Bleeding Edgers

jeremiah

by Hanjo Berressem In “…without shame of concern for etymology,” Hanjo Berressem discusses Pynchon’s Bleeding Edge in the context post-9/11 fiction. In contrast to narratives of posttraumatic melancholy, Berressem argues that Bleeding Edge is a “Jeremiad about the fall and the sins of America.” The result is an essay that makes a powerful case for…

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Campbell’s School

Campbell-brochure

A little less than a year back, I wrote about Edgar Guest, the longtime poet of the Detroit Free Press who published a poem in that paper seven days a week for thirty years. The national syndication of his verse made Guest a household name, got him dubbed the...

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In the Night by Brenna Hughes Neghaiwi

joyce

On a chilly Thursday evening, I headed from my parking spot outside the Kaufleuten Saal, where Joyce once put on plays as co-founder of The English Players theater group, and up Augustinergasse, which winds around a small square before opening up to the building at number 9: the Haus...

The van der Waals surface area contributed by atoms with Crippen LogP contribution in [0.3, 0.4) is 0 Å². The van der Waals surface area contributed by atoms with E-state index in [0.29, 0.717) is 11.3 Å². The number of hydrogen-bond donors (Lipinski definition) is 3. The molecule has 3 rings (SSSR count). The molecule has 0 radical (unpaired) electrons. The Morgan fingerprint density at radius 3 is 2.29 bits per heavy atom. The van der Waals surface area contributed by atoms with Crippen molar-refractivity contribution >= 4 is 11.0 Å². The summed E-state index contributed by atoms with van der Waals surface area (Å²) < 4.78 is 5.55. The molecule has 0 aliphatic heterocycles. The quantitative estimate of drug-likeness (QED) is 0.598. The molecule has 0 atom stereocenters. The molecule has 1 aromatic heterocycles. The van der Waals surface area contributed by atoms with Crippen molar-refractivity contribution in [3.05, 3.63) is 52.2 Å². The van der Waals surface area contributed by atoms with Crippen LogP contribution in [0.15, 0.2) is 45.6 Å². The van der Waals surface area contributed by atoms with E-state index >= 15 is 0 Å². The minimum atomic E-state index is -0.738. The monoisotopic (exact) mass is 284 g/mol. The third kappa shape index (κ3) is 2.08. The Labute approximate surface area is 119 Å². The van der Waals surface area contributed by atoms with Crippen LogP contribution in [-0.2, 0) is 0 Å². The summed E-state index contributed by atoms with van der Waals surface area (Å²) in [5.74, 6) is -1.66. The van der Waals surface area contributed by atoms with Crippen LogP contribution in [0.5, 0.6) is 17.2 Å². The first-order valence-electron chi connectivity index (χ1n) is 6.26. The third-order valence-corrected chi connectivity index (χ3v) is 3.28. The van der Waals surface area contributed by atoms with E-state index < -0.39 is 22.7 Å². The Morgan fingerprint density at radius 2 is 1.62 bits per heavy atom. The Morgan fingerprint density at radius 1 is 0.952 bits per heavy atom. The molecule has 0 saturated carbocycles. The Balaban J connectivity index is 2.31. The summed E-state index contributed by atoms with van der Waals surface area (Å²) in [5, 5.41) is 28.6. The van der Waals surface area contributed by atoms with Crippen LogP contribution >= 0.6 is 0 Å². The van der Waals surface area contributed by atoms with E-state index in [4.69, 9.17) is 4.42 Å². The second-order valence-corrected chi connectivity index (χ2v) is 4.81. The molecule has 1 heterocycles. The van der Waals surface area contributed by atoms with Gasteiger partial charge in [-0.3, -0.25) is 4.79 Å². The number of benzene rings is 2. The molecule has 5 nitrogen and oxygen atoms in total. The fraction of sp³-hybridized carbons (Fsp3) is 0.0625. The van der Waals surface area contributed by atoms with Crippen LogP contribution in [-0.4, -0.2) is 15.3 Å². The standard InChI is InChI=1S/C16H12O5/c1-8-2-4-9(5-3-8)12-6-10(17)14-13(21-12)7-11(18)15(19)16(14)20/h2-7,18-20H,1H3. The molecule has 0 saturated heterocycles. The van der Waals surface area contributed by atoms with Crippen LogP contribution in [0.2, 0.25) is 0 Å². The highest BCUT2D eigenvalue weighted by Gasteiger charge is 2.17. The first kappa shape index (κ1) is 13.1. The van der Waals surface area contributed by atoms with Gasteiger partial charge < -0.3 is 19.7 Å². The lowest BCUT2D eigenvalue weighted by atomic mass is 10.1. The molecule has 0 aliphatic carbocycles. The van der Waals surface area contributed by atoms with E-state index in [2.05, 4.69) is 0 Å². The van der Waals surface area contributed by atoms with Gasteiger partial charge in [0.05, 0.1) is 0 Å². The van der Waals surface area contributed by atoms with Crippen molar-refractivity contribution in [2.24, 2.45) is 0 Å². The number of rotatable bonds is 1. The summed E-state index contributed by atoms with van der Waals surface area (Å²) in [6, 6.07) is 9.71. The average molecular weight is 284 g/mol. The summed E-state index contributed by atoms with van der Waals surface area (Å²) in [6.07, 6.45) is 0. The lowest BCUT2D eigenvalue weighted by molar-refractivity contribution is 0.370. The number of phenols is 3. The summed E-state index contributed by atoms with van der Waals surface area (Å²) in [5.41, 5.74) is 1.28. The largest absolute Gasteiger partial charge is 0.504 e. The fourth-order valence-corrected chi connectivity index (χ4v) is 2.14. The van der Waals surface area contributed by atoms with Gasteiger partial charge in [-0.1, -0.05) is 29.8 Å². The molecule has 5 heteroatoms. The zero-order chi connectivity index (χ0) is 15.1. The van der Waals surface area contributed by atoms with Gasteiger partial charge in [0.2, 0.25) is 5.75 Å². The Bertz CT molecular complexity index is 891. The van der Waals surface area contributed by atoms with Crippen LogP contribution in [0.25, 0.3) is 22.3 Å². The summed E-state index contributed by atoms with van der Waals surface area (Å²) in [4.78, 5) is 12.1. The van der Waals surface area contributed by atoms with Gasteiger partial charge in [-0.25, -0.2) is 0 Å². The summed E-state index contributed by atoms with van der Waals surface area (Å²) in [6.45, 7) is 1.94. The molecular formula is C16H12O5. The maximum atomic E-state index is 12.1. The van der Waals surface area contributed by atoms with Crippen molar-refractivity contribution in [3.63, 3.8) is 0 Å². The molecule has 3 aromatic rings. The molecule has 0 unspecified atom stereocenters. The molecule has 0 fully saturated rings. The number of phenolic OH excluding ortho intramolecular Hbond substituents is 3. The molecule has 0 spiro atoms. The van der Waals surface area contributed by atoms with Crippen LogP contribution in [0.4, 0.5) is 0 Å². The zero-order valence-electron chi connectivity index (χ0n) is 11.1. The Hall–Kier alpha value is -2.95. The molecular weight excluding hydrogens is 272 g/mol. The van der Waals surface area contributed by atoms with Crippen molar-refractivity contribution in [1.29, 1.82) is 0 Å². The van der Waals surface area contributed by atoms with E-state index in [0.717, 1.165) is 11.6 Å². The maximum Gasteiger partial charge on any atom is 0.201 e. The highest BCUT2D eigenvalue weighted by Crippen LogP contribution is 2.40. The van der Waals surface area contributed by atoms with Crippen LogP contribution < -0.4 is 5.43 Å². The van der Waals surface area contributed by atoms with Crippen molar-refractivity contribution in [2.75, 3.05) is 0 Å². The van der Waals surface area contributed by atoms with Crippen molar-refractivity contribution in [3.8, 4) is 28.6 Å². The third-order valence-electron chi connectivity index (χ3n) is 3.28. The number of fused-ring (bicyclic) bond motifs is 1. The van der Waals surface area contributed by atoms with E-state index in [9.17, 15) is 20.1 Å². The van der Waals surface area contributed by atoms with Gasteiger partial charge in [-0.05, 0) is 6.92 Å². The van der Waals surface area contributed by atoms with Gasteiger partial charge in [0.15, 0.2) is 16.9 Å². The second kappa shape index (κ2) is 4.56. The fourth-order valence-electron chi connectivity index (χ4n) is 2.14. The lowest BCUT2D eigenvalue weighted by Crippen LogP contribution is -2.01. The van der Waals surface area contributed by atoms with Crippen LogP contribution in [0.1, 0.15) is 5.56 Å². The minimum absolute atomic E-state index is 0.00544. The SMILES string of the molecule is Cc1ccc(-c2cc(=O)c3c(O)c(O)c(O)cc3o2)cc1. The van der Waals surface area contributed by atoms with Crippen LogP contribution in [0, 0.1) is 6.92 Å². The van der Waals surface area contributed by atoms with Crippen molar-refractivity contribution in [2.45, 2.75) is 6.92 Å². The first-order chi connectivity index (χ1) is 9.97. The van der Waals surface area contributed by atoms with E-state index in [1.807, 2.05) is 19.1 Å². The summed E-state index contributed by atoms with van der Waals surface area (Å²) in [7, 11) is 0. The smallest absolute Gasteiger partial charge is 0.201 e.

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Menachem Feuer: Schlemiels

city-lights-charlie-chaplin

As human beings we have to “court” failure. This term suggests two things: on the one hand, it suggests dating and becoming intimate with someone in a formal, old-fashioned way; on the other hand, it suggests that we just don’t experience something, we judge it. Taken together, we can...

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Violets Violets